Wherever these Red Cross men and women go, they are carrying the message that Americans cannot rest without seeking to relieve such suffering. Organized, persistent work, like that conducted by our American Red Cross, requires a great deal of money. Since the beginning of the war, money has come to us from men and women in all walks of life. We have received checks in five figures and pennies wrapped in smudged envelopes. What we have done with the money is told in the accompanying statement. But now our funds are well-nigh exhausted. We find ourselves at a point where activities must be seriously curtailed and we must turn away from the heart-breaking appeals brought by every European mail, unless by your contribution you help us to continue.

It is for you to decide whether the most prosperous nation in the world will allow its national relief organization to keep up its work or withdraw from a field where there exists the greatest need ever recorded in history. We leave the decision in your hands, confident of its outcome.

New York Times, Jan. 8, 1917.

53. CONDITIONS OF PEACE

(January 22, 1917)

ADDRESS TO THE SENATE

On the eighteenth of December last I addressed an identic note to the governments of the nations now at war requesting them to state, more definitely than they had yet been stated by either group of belligerents, the terms upon which they would deem it possible to make peace. I spoke on behalf of humanity and of the rights of all neutral nations like our own, many of whose most vital interests the war puts in constant jeopardy. The Central Powers united in a reply which stated merely that they were ready to meet their antagonists in conference to discuss terms of peace. The Entente Powers have replied much more definitely and have stated, in general terms, indeed, but with sufficient definiteness to imply details, the arrangements, guarantees, and acts of reparation which they deem to be the indispensable conditions of a satisfactory settlement. We are that much nearer a definite discussion of the peace which shall end the present war. We are that much nearer the discussion of the international concert which must thereafter hold the world at peace. In every discussion of the peace that must end this war it is taken for granted that that peace must be followed by some definite concert of power which will make it virtually impossible that any such catastrophe should ever overwhelm us again. Every lover of mankind, every sane and thoughtful man must take that for granted.

I have sought this opportunity to address you because I thought that I owed it to you, as the council associated with me in the final determination of our international obligations, to disclose to you without reserve the thought and purpose that have been taking form in my mind in regard to the duty of our Government in the days to come when it will be necessary to lay afresh and upon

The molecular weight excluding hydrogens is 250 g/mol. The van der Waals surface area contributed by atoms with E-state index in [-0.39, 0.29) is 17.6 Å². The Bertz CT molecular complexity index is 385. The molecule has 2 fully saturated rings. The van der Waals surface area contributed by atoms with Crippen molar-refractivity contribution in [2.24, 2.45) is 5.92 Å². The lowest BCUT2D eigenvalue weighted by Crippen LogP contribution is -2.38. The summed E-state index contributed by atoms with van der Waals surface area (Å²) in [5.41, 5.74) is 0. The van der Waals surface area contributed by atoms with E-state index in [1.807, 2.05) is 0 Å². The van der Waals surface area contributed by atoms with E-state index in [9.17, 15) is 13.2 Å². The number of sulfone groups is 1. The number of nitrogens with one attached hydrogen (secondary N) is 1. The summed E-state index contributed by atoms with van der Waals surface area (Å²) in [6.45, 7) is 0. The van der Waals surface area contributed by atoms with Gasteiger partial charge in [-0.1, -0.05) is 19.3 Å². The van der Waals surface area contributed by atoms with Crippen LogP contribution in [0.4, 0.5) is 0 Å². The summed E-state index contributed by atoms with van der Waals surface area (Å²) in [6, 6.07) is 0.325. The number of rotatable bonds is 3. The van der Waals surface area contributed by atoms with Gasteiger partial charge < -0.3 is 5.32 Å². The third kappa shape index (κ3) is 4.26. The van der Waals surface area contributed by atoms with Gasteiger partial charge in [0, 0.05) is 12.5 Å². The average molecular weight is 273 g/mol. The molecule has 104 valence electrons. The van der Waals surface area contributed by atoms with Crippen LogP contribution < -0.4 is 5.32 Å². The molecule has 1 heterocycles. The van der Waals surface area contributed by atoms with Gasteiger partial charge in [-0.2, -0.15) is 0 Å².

new plan the foundations of peace among the nations.

It is inconceivable that the people of the United States should play no part in that great enterprise. To take part in such a service will be the opportunity for which they have sought to prepare themselves by the very principles and purposes of their polity and the approved practices of their Government ever since the days when they set up a new nation in the high and honorable hope that it might in all that it was and did show mankind the way to liberty. They cannot in honor withhold the service to which they are now about to be challenged. They do not wish to withhold it. But they owe it to themselves and to the other nations of the world to state the conditions under which they will feel free to render it.

That service is nothing less than this, to add their authority and their power to the authority and force of other nations to guarantee peace and justice throughout the world. Such a settlement cannot now be long postponed. It is right that before it comes this Government should frankly formulate the conditions upon which it would feel justified in asking our people to approve its formal and solemn adherence to a League for Peace. I am here to attempt to state those conditions.

The present war must first be ended; but we owe it to candour and to a just regard of the opinion of mankind to say that, so far as our participation in guarantees of future peace is considered, it makes a great deal of difference in what way and upon what terms it is ended. The treaties and agreements which bring it to an end must embody terms which will create a peace that is worth guaranteeing and preserving, a peace that will win the approval of mankind,